• MSR Ground Hog Titanium Stakes (4) - Good choice
• Survive Outdoors Longer Sport Utility Blanket - Good choice

I have this blanket, and it works, but I have noticed that were the folds/creases are; it looks as if there is wear/weakening of the material. Not sure how long the SUB will last overall. I think I may go purchase SOL’s new heavy duty version that was mentioned in my GHB thread.

http://www.adventuremedicalkits.com/sur ... anket.html

 - USGI MSS in MSS Compression Dry Sack and MOLLE Carrier

Is the carrier you refer to the one which is used on the MOLLE rifleman rucksack set? If so, does that actually fit and not make your pack look ridiculous/awkward?

 - Tarp, Ground Mat, Stakes, and SOL Blanket in Outdoor Products Ditty Sack

Clothing:
 
     I feel as if clothing is looked over in most bug out bags, but not in this one. I know that cotton is killer, therefore I only have cotton boxer briefs, I personally can't stand poly underwear. This system is not changed throughout the year just to keep things simpler. I wear a ball cap every day of the week, so I choose not to add another one, or a boonie type cap. I also EDC a pair of Oakley sunglasses, so those were left out as well.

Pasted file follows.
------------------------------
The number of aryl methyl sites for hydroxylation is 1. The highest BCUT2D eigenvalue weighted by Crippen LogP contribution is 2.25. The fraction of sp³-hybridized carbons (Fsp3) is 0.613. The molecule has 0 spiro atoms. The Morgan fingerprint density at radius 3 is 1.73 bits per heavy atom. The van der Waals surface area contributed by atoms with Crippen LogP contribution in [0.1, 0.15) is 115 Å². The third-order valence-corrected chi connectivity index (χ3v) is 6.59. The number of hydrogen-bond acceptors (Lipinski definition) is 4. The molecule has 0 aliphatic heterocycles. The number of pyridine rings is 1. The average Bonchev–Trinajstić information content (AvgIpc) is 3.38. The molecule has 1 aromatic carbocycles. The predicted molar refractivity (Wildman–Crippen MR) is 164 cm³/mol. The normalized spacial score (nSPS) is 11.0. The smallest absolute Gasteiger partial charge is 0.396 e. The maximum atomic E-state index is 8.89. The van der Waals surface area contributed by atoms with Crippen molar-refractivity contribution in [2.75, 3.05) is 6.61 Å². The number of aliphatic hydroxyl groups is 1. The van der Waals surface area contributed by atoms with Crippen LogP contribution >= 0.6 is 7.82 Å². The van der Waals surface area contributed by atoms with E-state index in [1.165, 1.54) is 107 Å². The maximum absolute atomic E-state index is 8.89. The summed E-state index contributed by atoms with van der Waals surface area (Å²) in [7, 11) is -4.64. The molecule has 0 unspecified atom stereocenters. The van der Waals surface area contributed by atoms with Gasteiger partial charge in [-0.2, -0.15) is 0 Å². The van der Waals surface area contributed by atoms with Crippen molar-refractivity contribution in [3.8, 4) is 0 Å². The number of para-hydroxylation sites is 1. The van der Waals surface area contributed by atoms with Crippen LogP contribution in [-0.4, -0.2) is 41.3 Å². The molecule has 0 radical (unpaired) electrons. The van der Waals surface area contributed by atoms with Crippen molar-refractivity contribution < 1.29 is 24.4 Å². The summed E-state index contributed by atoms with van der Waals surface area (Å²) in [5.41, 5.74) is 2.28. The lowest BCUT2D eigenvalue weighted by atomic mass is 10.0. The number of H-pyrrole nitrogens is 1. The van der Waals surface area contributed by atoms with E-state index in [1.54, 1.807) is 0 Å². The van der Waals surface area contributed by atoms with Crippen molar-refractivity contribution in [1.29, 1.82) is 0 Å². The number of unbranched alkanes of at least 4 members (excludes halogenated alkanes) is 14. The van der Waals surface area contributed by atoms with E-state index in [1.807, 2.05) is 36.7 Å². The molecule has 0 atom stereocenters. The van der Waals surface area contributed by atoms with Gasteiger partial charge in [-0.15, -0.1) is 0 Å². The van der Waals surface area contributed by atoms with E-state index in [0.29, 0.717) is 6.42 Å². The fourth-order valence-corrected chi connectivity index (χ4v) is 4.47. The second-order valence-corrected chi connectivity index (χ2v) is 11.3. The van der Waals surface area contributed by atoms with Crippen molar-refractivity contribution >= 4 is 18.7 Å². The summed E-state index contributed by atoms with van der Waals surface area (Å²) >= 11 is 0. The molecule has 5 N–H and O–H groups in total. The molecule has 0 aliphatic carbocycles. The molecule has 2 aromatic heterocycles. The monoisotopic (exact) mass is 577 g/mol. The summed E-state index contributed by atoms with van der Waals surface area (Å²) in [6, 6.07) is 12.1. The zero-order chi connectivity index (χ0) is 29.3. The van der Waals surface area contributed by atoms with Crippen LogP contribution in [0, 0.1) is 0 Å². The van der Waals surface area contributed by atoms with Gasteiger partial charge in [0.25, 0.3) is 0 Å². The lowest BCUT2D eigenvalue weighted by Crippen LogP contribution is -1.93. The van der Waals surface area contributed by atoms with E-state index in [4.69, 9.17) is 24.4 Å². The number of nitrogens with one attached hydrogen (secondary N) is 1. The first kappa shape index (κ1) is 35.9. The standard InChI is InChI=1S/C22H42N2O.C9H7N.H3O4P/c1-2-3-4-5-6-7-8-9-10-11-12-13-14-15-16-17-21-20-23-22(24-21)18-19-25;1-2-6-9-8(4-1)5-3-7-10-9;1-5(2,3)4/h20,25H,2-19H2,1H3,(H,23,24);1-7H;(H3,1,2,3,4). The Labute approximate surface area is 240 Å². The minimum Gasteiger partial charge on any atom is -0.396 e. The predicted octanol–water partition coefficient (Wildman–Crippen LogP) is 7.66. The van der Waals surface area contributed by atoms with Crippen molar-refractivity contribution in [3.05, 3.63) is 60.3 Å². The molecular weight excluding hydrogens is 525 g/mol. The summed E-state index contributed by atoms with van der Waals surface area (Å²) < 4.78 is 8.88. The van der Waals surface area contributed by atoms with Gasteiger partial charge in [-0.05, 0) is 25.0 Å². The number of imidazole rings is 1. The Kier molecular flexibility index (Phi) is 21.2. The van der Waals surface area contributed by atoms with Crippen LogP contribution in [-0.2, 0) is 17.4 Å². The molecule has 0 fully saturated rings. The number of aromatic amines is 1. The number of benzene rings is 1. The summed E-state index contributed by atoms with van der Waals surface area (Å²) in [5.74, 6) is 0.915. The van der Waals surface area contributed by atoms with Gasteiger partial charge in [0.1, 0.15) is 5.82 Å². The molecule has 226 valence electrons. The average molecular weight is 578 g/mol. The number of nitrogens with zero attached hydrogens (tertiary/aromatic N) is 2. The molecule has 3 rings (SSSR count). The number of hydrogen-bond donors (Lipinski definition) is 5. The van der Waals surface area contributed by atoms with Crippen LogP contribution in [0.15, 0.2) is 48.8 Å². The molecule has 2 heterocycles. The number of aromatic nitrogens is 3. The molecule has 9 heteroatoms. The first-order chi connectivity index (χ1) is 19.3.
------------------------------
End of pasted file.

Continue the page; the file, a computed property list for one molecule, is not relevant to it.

Ninja edit: I purchased a Gen II ECWCS Parka on Friday, and I'm just waiting on it to arrive.

• USGI Fleece Watch Cap – Color?
• Buff Original Buff – Neck gaiter
• Columbia Steens Mountain Half-Zip Fleece Pullover (Olive Drab) – Nice looking fleece, really sharp!
• Skivvy Rolls (2)
 - Russell Compression T-Shirt
 - Hanes Comfort Cotton Boxer Briefs
 - Russell Cold Weather Compression Leggings
 - Rocky Wool Blend Hiker Socks
• Extra Rocky Wool Blend Hiker Socks (2)